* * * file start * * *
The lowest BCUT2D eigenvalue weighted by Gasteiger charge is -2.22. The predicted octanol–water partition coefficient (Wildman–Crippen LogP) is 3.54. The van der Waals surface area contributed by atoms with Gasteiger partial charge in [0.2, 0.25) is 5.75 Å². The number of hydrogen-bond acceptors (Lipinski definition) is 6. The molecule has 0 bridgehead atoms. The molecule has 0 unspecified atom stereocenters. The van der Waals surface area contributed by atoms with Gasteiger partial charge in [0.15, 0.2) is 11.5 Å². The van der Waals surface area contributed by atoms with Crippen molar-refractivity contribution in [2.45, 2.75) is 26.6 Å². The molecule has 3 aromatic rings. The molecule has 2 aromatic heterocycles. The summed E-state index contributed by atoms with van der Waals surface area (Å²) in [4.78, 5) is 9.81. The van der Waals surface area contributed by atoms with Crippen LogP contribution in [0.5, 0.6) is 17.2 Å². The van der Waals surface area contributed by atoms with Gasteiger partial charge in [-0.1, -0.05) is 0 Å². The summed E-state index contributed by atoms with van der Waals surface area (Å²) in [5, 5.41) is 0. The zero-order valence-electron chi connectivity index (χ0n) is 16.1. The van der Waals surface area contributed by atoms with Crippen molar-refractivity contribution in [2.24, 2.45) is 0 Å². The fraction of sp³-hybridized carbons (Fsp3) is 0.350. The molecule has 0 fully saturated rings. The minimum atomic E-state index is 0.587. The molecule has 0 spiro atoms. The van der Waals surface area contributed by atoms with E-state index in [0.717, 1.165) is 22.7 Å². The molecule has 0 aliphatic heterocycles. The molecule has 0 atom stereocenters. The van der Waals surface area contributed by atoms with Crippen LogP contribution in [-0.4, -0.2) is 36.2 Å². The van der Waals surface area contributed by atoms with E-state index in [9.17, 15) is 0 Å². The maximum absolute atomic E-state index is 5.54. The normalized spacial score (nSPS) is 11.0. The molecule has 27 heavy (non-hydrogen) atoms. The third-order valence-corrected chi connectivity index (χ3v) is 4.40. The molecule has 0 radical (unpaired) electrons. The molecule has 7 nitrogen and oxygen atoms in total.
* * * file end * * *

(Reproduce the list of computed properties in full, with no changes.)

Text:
The lowest BCUT2D eigenvalue weighted by Gasteiger charge is -2.22. The predicted octanol–water partition coefficient (Wildman–Crippen LogP) is 3.54. The van der Waals surface area contributed by atoms with Gasteiger partial charge in [0.2, 0.25) is 5.75 Å². The number of hydrogen-bond acceptors (Lipinski definition) is 6. The molecule has 0 bridgehead atoms. The molecule has 0 unspecified atom stereocenters. The van der Waals surface area contributed by atoms with Gasteiger partial charge in [0.15, 0.2) is 11.5 Å². The van der Waals surface area contributed by atoms with Crippen molar-refractivity contribution in [2.45, 2.75) is 26.6 Å². The molecule has 3 aromatic rings. The molecule has 2 aromatic heterocycles. The summed E-state index contributed by atoms with van der Waals surface area (Å²) in [4.78, 5) is 9.81. The van der Waals surface area contributed by atoms with Crippen LogP contribution in [0.5, 0.6) is 17.2 Å². The van der Waals surface area contributed by atoms with Gasteiger partial charge in [-0.1, -0.05) is 0 Å². The summed E-state index contributed by atoms with van der Waals surface area (Å²) in [5, 5.41) is 0. The zero-order valence-electron chi connectivity index (χ0n) is 16.1. The van der Waals surface area contributed by atoms with Crippen molar-refractivity contribution in [2.24, 2.45) is 0 Å². The fraction of sp³-hybridized carbons (Fsp3) is 0.350. The molecule has 0 fully saturated rings. The minimum atomic E-state index is 0.587. The molecule has 0 spiro atoms. The van der Waals surface area contributed by atoms with E-state index in [0.717, 1.165) is 22.7 Å². The molecule has 0 aliphatic heterocycles. The molecule has 0 atom stereocenters. The van der Waals surface area contributed by atoms with Crippen LogP contribution in [-0.4, -0.2) is 36.2 Å². The van der Waals surface area contributed by atoms with E-state index in [9.17, 15) is 0 Å². The maximum absolute atomic E-state index is 5.54. The normalized spacial score (nSPS) is 11.0. The molecule has 27 heavy (non-hydrogen) atoms. The third-order valence-corrected chi connectivity index (χ3v) is 4.40. The molecule has 0 radical (unpaired) electrons. The molecule has 7 nitrogen and oxygen atoms in total.